Quest to hold NFL Draft, and party that comes with it, continues for Kansas City

Recapping the top 10 picks in the NFL Draft

Catch up on the top ten picks from the first round of the NFL Draft.
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Catch up on the top ten picks from the first round of the NFL Draft.

After muddling along in a business-meeting atmosphere for decades in New York, the NFL Draft location has become a personality-driven road show.

This year’s event in Nashville, Tennessee, with its Music City theme, has played to rave reviews. Next year’s site, Las Vegas, figures to offer glitz and glamor.

What flavors can Kansas City promise?

Kathy Nelson, president of the Kansas City Sports Commission, is working on that. And after her trip to Nashville, she’s encouraged about the prospects of bringing the event to the Heartland.

“As I was watching it, I imagined how it would look in Kansas City,” Nelson said. “I’ll say this, Nashville has raised the bar for every future city. But I feel good about what we can do.”

Nelson wouldn’t divulge specific plans. But when Kansas City made its initial bid for the draft in 2018, the city envisioned a stage with Union Station as the backdrop and a mass of humanity stretching toward the Liberty Memorial.

Think Royals World Series victory parade destination in 2015.

That image might continue to be part of the bid. But Nelson has also learned that there is a fluidity to the process.

“The good thing about this bid is it’s not attached to a venue,” Nelson said. “It’s not attached to a street or location. It was interesting to hear how the NFL worked with Nashville about where to set things up — where the setup made the most sense.

“You have to be flexible. The draft fits the city and takes on the flavor and image of the city.”

Kansas City’s barbeque and jazz heritage are obvious selling points and good places to start crafting an image. The NFL has shined a spotlight on the country music and honky-tonk persona that help define Nashville.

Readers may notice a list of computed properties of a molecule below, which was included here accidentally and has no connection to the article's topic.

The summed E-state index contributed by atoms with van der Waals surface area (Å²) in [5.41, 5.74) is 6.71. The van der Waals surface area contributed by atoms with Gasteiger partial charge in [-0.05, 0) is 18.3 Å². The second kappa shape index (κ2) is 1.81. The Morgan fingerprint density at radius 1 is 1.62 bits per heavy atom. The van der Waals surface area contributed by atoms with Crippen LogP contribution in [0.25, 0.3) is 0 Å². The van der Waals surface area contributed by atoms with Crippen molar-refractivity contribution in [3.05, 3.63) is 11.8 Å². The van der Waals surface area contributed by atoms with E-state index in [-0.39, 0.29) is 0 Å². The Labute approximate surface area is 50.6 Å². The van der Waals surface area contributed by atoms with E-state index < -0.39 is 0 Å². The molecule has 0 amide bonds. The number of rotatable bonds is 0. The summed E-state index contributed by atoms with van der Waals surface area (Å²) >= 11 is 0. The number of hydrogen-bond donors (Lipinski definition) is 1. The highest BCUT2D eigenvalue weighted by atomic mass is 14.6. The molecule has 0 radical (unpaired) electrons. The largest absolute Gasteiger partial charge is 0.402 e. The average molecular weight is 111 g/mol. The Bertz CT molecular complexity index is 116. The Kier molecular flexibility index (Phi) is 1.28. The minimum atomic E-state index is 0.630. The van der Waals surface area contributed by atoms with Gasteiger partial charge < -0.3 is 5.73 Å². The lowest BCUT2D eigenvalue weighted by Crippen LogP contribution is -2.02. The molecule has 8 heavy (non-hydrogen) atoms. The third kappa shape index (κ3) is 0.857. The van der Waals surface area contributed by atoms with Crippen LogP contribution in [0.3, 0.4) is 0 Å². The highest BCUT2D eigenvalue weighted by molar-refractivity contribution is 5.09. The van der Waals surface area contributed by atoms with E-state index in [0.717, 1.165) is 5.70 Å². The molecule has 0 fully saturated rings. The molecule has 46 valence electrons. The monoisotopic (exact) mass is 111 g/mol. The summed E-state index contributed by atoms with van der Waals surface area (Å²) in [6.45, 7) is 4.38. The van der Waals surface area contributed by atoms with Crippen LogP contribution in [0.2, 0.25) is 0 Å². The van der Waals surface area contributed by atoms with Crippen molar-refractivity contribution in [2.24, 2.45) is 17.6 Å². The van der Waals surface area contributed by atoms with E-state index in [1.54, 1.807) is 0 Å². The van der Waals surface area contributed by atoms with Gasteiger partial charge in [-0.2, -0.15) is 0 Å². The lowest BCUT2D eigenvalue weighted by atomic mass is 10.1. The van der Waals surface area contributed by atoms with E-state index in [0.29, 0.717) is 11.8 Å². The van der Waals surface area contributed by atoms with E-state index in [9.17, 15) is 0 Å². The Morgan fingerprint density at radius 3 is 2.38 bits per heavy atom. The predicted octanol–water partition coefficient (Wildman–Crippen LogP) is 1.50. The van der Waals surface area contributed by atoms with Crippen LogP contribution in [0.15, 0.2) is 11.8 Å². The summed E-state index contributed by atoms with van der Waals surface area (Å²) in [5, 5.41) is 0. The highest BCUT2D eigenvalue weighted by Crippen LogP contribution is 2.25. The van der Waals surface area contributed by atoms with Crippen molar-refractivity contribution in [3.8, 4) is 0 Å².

“The visuals from Nashville were incredible,” Chiefs chairman and CEO Clark Hunt said. “I can’t help but to watch that and think about it coming to Kansas City. Hopefully we’ll have a chance to bring it to Kansas City in the next four or five years.”

The economic impact figures for Nashville haven’t been calculated, but the draft was estimated to be worth $94 million to Philadelphia in 2017 and $125 million to Dallas last year.

The event attracts more than 100,000 fans. A 2017 post-draft study in Philly determined 63 percent of the fans who attended came from out of town and some 19,000 hotel rooms were filled.

“Fans love to go from other markets to here,” NFL Commissioner Roger Goodell told SiriusXM NFL Radio earlier this week. “The number of jerseys you see (fans wearing), it reminds me of our international games.”

Nelson said she couldn’t count all the Patrick Mahomes and other Chiefs jerseys she saw in Nashville.

Kansas City was a finalist along with Cleveland when the drafts were awarded to Nashville and Las Vegas.

In Nashville, Nelson said 14 other cities interested in holding the event were represented.

The NFL is looking for host cities beyond 2020 and could fill the calendar through 2024. With Las Vegas already announced as next year’s site, the league doesn’t have to make an announcement on draft locations immediately after this one.

Identifying two years of locations in 2018 was a first for the NFL.

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